I would describe my mentoring style, then, as developmental (i.e., recognizing that students enter the graduate program at critical life stages, adding family and work roles and intellectual skills as they progress through the program) and holistic (i.e., honoring all the various facets of students’ lives that are intertwined with their academic selves). I have discussed the developmental aspect of my mentoring philosophy above. I would like to describe its holistic nature before closing.

In my field, as in many others, completion of the dissertation is an integral part of the graduate program. Indeed, it is the culmination of years of study. But excellent graduate mentoring extends beyond the important and exacting responsibility of enforcing the disciplinary standards for research. It involves preparation for the larger career (i.e., teaching and service along with research) and for a full life beyond graduate school (i.e., family and community as well as career). In some cases, faculty members who serve as supervisors of dissertation projects also fill these broader mentoring roles; in other cases, they don’t — or can’t — for various reasons. The fortunate student is actually one who is able to develop effective mentoring relationships with more than one professor.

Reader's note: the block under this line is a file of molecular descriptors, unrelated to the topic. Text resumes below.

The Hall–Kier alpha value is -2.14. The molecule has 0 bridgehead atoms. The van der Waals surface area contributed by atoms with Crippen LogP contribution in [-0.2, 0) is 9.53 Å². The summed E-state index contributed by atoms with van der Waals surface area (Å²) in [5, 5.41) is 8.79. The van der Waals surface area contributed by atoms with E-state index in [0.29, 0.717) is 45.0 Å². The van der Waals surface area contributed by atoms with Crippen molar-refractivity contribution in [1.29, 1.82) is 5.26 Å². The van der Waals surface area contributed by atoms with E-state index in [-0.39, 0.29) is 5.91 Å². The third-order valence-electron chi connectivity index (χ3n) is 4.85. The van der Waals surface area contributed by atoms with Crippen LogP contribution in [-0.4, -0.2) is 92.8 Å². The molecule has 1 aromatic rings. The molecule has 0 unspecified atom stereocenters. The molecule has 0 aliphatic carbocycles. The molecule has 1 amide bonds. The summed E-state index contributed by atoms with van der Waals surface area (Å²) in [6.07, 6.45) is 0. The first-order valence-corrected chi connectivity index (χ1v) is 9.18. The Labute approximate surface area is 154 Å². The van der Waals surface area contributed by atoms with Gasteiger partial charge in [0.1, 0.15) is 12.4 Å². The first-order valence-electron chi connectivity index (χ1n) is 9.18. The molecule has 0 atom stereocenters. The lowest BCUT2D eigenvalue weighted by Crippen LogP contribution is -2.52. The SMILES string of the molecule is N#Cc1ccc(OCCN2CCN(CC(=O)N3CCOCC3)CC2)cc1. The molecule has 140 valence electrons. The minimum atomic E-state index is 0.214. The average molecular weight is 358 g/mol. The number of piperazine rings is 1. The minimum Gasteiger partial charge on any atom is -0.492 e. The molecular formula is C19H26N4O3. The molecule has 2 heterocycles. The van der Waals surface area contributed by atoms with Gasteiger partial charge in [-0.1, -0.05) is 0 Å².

In my department, doctoral mentoring is a highly individualized process. We typically do not have teams of faculty, post-docs, and grad students working together on large projects. We tend to work one-on-one with doctoral students, encouraging and enabling them to design and pursue dissertation projects that may be independent of our own work. We also often serve as teaching mentors for our doctoral students who have responsibility for their own undergraduate courses. As a consequence, we have the opportunity to — and face the challenges of — developing a relationship with our students that encompasses a broader segment of our own and our students’ selves. My own approach to these relationships is to do my best to provide them with unconditional support and ongoing affirmation as they progress through our program. I firmly believe that reward and recognition are the most effective motivators for extraordinary effort and achievement. This belief has been validated repeatedly over the years as I have gotten to know some incredibly gifted human beings who have taught me much about myself and my work. I truly find graduate mentoring one of the most rewarding aspects of my career; and it becomes more so with every passing year.

As I’ve thought about my philosophy of mentoring over the past few years, I’ve searched for a quotation or two that might eloquently capture my beliefs in a few words. I’ve actually found several, so I will leave you with two. The first is from Charles Schwab: “I have yet to find a (person), however exalted his (her) station, who did not do better work and put forth greater effort under a spirit of approval than under a spirit of criticism.” And the second, by Leo Buscaglia: “Too often we underestimate the power of a touch, a smile, a kind word, a listening ear, an honest compliment, or the smallest act of caring, all of which have the potential to turn a life around.”

In closing, I view my mentoring role as that of a guardian. To me, this means that I am entrusted with the responsibility and the privilege of nurturing new scholars, in all their glorious humanness, as they pursue the career and the discipline I value so highly.